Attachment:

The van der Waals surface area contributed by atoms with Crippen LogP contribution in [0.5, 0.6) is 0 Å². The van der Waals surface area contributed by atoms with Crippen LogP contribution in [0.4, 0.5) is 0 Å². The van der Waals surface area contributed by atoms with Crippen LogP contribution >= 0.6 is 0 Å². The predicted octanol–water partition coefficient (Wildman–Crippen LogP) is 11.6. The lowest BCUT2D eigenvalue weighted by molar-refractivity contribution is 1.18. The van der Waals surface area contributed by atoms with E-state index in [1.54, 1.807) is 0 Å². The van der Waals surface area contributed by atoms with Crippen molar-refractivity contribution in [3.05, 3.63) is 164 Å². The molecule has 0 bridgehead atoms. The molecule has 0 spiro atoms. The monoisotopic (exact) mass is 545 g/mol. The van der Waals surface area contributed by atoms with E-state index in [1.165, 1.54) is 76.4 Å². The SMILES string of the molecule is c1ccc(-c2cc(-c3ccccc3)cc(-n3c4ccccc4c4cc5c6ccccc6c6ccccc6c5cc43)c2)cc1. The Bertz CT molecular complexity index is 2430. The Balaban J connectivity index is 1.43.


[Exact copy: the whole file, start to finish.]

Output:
The van der Waals surface area contributed by atoms with Crippen LogP contribution in [0.5, 0.6) is 0 Å². The van der Waals surface area contributed by atoms with Crippen LogP contribution in [0.4, 0.5) is 0 Å². The van der Waals surface area contributed by atoms with Crippen LogP contribution >= 0.6 is 0 Å². The predicted octanol–water partition coefficient (Wildman–Crippen LogP) is 11.6. The lowest BCUT2D eigenvalue weighted by molar-refractivity contribution is 1.18. The van der Waals surface area contributed by atoms with E-state index in [1.54, 1.807) is 0 Å². The van der Waals surface area contributed by atoms with Crippen molar-refractivity contribution in [3.05, 3.63) is 164 Å². The molecule has 0 bridgehead atoms. The molecule has 0 spiro atoms. The monoisotopic (exact) mass is 545 g/mol. The van der Waals surface area contributed by atoms with E-state index in [1.165, 1.54) is 76.4 Å². The SMILES string of the molecule is c1ccc(-c2cc(-c3ccccc3)cc(-n3c4ccccc4c4cc5c6ccccc6c6ccccc6c5cc43)c2)cc1. The Bertz CT molecular complexity index is 2430. The Balaban J connectivity index is 1.43.